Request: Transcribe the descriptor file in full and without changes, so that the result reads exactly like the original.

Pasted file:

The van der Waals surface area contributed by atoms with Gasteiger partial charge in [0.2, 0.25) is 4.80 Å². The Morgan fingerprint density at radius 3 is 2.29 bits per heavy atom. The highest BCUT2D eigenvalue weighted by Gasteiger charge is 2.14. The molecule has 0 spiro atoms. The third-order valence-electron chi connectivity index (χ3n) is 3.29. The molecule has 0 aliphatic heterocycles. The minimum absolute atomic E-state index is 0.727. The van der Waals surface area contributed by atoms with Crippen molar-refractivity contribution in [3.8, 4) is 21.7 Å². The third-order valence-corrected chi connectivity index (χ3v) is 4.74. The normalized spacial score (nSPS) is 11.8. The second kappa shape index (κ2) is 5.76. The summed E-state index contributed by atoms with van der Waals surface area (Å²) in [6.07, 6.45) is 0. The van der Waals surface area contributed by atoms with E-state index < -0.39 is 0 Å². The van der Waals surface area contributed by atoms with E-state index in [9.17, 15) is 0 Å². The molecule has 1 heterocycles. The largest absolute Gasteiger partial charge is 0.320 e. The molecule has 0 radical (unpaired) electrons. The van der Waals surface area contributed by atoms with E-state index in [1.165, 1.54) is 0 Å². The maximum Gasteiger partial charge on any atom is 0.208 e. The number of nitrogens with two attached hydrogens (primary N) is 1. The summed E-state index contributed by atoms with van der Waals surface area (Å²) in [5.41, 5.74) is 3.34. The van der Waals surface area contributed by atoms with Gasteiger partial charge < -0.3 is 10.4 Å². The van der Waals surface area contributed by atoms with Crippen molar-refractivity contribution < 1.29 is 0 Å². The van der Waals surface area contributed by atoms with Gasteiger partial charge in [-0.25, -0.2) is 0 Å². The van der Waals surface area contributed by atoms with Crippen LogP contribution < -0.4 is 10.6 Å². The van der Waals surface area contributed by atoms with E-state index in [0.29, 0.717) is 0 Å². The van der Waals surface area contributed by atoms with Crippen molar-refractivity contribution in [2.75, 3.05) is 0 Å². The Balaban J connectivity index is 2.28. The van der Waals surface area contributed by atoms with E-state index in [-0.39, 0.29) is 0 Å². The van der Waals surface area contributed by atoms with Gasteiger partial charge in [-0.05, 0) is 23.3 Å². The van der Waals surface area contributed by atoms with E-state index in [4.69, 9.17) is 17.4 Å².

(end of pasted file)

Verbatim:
The van der Waals surface area contributed by atoms with Gasteiger partial charge in [0.2, 0.25) is 4.80 Å². The Morgan fingerprint density at radius 3 is 2.29 bits per heavy atom. The highest BCUT2D eigenvalue weighted by Gasteiger charge is 2.14. The molecule has 0 spiro atoms. The third-order valence-electron chi connectivity index (χ3n) is 3.29. The molecule has 0 aliphatic heterocycles. The minimum absolute atomic E-state index is 0.727. The van der Waals surface area contributed by atoms with Crippen molar-refractivity contribution in [3.8, 4) is 21.7 Å². The third-order valence-corrected chi connectivity index (χ3v) is 4.74. The normalized spacial score (nSPS) is 11.8. The second kappa shape index (κ2) is 5.76. The summed E-state index contributed by atoms with van der Waals surface area (Å²) in [6.07, 6.45) is 0. The van der Waals surface area contributed by atoms with E-state index < -0.39 is 0 Å². The van der Waals surface area contributed by atoms with E-state index in [9.17, 15) is 0 Å². The molecule has 1 heterocycles. The largest absolute Gasteiger partial charge is 0.320 e. The molecule has 0 radical (unpaired) electrons. The van der Waals surface area contributed by atoms with E-state index in [1.165, 1.54) is 0 Å². The maximum Gasteiger partial charge on any atom is 0.208 e. The number of nitrogens with two attached hydrogens (primary N) is 1. The summed E-state index contributed by atoms with van der Waals surface area (Å²) in [5.41, 5.74) is 3.34. The van der Waals surface area contributed by atoms with Gasteiger partial charge < -0.3 is 10.4 Å². The van der Waals surface area contributed by atoms with Crippen molar-refractivity contribution < 1.29 is 0 Å². The van der Waals surface area contributed by atoms with Gasteiger partial charge in [-0.25, -0.2) is 0 Å². The van der Waals surface area contributed by atoms with Crippen LogP contribution < -0.4 is 10.6 Å². The van der Waals surface area contributed by atoms with E-state index in [0.29, 0.717) is 0 Å². The van der Waals surface area contributed by atoms with Crippen molar-refractivity contribution in [2.75, 3.05) is 0 Å². The Balaban J connectivity index is 2.28. The van der Waals surface area contributed by atoms with E-state index in [-0.39, 0.29) is 0 Å². The van der Waals surface area contributed by atoms with Gasteiger partial charge in [-0.05, 0) is 23.3 Å². The van der Waals surface area contributed by atoms with E-state index in [4.69, 9.17) is 17.4 Å².